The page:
Ofcom proposes automatic compensation for broadband failings
UK regulator could force broadband providers to automatically payout millions to customers who face slow repairs, missed deadlines and cancelled appointments
UK broadband providers could be forced to give customers automatic compensation for poor service under new proposals from Ofcom.
The UK regulator has published proposals which could force providers to pay for slow repairs, missed deadlines and cancelled appointments.
The scheme could cost telcos up to £185 million a year, according to some estimates, as they are forced to offer compensation in the form of a cash payment or credit for every day of lost service.
Ofcom has launched a consultation over the proposals. They would see a customer receive £10 per day if a broadband or landline is not fully fixed after two working days. Providers who fail to switch to a service on the agreed start date will have to pay £6 per day.
The providers would also have to pay out if an engineer cancelled an appointment or fails to attend – up to £30 per incident.
“When a customer’s landline or broadband goes wrong, that is frustrating enough, without having to fight tooth and nail to get fair compensation from the provider,” said Lindsey Fussell, Ofcom’s consumer group director.
“We’re proposing new rules to force providers to pay money back to customers automatically, whenever repairs or installations don’t happen on time, or when people wait in for an engineer who doesn’t turn up.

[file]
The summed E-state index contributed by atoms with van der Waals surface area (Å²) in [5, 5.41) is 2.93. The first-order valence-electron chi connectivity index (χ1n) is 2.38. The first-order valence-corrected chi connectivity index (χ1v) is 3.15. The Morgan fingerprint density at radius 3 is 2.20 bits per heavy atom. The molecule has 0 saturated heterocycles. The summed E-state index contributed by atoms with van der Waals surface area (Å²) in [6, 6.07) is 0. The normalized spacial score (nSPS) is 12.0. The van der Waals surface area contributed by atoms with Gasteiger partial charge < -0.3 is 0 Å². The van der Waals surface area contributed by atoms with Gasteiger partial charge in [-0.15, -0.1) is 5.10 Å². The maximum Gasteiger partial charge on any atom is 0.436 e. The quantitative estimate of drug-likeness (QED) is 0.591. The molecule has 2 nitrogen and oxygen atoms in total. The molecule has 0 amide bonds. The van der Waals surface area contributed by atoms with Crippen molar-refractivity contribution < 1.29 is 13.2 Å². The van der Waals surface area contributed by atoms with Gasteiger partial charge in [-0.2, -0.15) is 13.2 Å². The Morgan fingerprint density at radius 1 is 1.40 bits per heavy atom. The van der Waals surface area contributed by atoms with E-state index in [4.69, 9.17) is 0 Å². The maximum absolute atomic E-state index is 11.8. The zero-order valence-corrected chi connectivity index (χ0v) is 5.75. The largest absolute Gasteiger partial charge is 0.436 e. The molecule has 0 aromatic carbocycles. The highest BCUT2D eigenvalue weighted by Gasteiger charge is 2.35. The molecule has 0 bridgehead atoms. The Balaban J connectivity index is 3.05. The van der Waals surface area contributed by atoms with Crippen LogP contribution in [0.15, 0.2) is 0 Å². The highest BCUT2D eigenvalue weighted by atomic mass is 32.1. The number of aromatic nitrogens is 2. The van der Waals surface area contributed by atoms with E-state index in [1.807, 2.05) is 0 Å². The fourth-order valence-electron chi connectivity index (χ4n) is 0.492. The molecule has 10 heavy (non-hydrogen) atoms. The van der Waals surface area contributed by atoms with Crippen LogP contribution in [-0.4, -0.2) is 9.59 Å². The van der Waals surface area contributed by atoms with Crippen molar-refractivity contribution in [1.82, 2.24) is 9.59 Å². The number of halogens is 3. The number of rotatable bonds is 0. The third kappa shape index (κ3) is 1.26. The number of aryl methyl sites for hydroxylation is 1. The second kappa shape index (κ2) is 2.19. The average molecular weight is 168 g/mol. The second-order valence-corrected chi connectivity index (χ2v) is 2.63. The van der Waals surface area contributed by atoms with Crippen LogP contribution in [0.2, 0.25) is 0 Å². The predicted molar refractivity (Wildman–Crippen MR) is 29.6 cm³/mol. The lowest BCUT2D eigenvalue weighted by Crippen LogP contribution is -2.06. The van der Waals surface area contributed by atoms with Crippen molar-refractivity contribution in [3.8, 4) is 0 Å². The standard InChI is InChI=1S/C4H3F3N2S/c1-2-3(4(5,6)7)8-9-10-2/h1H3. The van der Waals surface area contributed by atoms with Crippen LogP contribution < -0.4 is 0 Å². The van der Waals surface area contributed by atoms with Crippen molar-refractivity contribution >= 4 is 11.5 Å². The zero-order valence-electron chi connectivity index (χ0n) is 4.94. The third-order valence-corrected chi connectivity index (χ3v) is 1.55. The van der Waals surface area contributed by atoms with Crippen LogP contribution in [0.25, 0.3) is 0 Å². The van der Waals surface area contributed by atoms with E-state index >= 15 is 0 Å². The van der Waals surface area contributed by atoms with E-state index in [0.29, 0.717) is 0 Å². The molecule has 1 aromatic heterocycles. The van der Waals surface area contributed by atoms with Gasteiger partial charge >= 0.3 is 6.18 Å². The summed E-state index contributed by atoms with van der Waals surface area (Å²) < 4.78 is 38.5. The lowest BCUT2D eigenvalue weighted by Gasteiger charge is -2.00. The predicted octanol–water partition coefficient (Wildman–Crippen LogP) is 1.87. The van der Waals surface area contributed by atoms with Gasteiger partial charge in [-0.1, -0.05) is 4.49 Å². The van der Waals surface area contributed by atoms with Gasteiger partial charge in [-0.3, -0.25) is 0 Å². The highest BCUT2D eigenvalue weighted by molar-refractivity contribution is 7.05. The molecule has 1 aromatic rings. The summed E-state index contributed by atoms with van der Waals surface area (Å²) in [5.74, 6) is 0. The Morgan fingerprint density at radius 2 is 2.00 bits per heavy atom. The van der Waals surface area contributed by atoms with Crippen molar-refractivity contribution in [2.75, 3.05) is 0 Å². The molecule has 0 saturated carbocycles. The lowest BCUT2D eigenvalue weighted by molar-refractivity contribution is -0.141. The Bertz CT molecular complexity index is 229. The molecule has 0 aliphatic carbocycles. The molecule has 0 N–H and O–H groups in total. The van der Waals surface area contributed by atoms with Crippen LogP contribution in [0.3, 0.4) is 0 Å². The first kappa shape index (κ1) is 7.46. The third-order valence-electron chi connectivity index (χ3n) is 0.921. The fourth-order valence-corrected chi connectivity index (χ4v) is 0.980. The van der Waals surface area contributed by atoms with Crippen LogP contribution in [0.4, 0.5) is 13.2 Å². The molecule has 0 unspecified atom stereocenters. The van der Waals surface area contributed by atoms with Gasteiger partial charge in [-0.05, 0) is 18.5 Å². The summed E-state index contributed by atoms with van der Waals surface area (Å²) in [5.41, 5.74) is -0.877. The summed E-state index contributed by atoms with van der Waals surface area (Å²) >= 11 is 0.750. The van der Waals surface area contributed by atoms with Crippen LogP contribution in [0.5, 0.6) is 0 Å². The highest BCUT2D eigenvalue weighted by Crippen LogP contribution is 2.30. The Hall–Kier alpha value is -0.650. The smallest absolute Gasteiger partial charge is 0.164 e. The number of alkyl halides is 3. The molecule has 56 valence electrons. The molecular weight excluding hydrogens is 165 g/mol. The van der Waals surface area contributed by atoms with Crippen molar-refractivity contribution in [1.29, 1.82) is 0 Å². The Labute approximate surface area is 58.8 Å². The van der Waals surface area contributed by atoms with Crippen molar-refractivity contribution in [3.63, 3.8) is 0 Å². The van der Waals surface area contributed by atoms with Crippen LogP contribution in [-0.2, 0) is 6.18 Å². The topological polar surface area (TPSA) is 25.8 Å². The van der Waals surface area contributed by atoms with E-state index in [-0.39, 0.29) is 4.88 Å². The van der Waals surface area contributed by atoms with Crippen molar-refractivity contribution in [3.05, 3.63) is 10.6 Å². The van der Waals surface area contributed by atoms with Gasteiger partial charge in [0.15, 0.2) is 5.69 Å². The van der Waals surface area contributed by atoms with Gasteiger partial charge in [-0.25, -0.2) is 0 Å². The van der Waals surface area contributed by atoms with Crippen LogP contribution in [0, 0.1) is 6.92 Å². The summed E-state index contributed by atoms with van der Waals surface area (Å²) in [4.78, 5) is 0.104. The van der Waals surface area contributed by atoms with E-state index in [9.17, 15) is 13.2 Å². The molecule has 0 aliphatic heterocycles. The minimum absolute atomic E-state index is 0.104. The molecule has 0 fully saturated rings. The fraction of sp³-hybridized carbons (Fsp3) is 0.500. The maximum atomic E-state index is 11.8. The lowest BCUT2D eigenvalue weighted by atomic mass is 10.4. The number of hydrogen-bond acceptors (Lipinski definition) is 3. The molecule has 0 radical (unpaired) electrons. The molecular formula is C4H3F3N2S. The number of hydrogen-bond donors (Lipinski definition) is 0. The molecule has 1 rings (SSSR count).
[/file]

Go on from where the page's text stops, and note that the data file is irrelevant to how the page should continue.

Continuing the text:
“This would mean customers are properly compensated, while providers will want to work harder to improve their service.”
UK-based broadband comparison site Cable.co.uk praised Ofcom’s proposals, saying they could act as a strong deterrent for bad practice within the industry.
Dan Howdle, consumer telecoms expert Cable.co.uk, said: "This proposal will act as a powerful motivator to ensure broadband and landline providers fix problems efficiently and keep their promises. It will ensure that investment in prompt maintenance and customer support becomes a preferable option to letting customers down.
"Broadband and fixed line providers need to take responsibility for the costs incurred in both time and frustration to customers without vital services. This proposal means that taking a day off work to wait in for an engineer who doesn't show up, or being without this essential utility for extended periods comes at a cost to the provider."